Marker Text: Jan. 1, 1863 --- Jan. 1, 1914 In commemorating the 50th anniversary of the capture of Galveston by the Southern Confederacy. Gen. Arthur P. Bagby commanding the "Neptune." Dedicated to the heroes who wore the gray at the battle of Galveston. Jan. 1, 1863 Capt. J.T. Whitfield Lieut. J.W. Carson Private Jno. Buchanan Capt. Jas. Walker Sergeant W. H. Turk Capt. J.W. Whitfield In memory of Lavaca Co. men who fought in the Civil War. Capt. James Walker Gen. John B. Magruder Col. Tom Green Col. Arthur P. Bagby Com. Leon Smith Co. G.W.H.H. Brazier Banners may be furled but heroism lives forever.
Marker Title: Hallettsville
Address: SW corner of S. La Grange St. & US 90A/US 77
Year Marker Erected: 1968
Marker Location: Southwest corner of South La Grange Street and Highway 77/90a Hallettsville.
Marker Text: Founded 1833 when John Hallett erected a log cabin near Lavaca River. Town was named for his widow, Margaret, who gave the land when town became county seat in 1852. Farming, livestock, poultry processing, and cotton marketing center. State Championship High School Rodeo held annually in June. 1968
Marker Title: Hallettsville Memorial Park
Address: 313 S. Dowling Street
Year Marker Erected: 1970
Marker Location: 315 South Dowling Street, Hallettsville
Marker Text: Land originally property of Mrs. Mary Jane Hallett Ballard, who deeded it to trustees of the "Hallettsville Graveyard" in 1870. Area pioneers were buried here until 1898. The monument in center honors county's heroes in battles of the Alamo, Goliad, Gonzales, and San Jacinto. After 1898 the cemetery fell into disuse and weeds overgrew it. In 1952 several civic groups persuaded the city to establish a public park here; a group of leading citizens supervised its development. The city and local garden club have maintained the park and grounds since 1952. 1970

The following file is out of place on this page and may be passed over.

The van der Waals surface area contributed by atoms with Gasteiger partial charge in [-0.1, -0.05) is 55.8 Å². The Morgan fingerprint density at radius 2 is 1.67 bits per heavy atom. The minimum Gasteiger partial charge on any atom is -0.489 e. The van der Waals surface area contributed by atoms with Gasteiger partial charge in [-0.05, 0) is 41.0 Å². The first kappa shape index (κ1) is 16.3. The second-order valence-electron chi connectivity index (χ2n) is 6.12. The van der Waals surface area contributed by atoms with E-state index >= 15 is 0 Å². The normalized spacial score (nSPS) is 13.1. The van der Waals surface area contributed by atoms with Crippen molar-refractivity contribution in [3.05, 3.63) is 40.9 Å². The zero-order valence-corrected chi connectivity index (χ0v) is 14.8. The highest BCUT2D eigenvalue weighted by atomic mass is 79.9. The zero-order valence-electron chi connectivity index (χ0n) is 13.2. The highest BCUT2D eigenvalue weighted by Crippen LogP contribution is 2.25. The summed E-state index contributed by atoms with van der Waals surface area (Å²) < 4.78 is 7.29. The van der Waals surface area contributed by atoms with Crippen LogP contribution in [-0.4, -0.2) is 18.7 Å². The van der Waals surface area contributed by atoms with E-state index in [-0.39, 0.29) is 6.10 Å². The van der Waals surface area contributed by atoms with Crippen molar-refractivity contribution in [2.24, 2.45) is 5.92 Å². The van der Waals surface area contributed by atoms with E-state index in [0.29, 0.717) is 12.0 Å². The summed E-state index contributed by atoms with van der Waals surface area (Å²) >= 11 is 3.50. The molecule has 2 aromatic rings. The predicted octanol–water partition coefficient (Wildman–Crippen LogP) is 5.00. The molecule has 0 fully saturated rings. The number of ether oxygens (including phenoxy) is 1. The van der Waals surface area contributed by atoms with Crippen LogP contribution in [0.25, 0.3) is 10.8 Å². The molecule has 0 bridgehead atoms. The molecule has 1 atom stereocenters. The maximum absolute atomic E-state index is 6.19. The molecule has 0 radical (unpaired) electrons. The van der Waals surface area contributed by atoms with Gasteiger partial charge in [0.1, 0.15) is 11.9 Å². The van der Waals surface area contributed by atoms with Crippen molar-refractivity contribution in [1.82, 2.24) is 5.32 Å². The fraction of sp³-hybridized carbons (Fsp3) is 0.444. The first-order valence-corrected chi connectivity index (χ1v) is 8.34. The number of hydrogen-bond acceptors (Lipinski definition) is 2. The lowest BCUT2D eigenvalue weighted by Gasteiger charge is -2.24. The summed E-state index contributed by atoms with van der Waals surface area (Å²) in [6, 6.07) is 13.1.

Marker Title: Isaac D. Hamilton
Year Marker Erected: 1956
Marker Location: Old Moulton Cemetery from Martar, take FM 1680 northwest about 1 mile then go 1 mile south on Old Marton Cemetery Road.
Marker Text: Came to Texas from Alabama in January 1836. A member of Captain Jack Shackelford's Red Rover Company under Colonel Fannin's Command, March 18-19, 1836. Miraculously escaped from the Goliad Massacre. Erected by the State of Texas 1956
Marker Title: Old Hanging Tree
Year Marker Erected: 1967
Marker Location: in city park, in front of Golf Club, west side of US 77 north city limits, Hallettsville.
Marker Text: Gallows used Sept. 12, 1879, at public hanging of "Pocket", an Indian, killer of Englishman Leonard Hyde. Recorded Texas Historic Landmark, 1967
Marker Title: Joseph Kent
Year Marker Erected: 1963
Marker Location: 315 South Dowling Street, Memorial Park Cemetery, Hallettsville.
Marker Text: Came to Texas about 1832. Taught in the Texas War for Independence at Bexar, 1835 and at San Jacinto, 1836. Died in Lavaca County, 1849. Erected by the State of Texas-1963
Marker Title: Lavaca County Courthouse
Year Marker Erected: 1972
Marker Location: Courthouse Square, corner of Main and 3rd Streets, Hallettsville.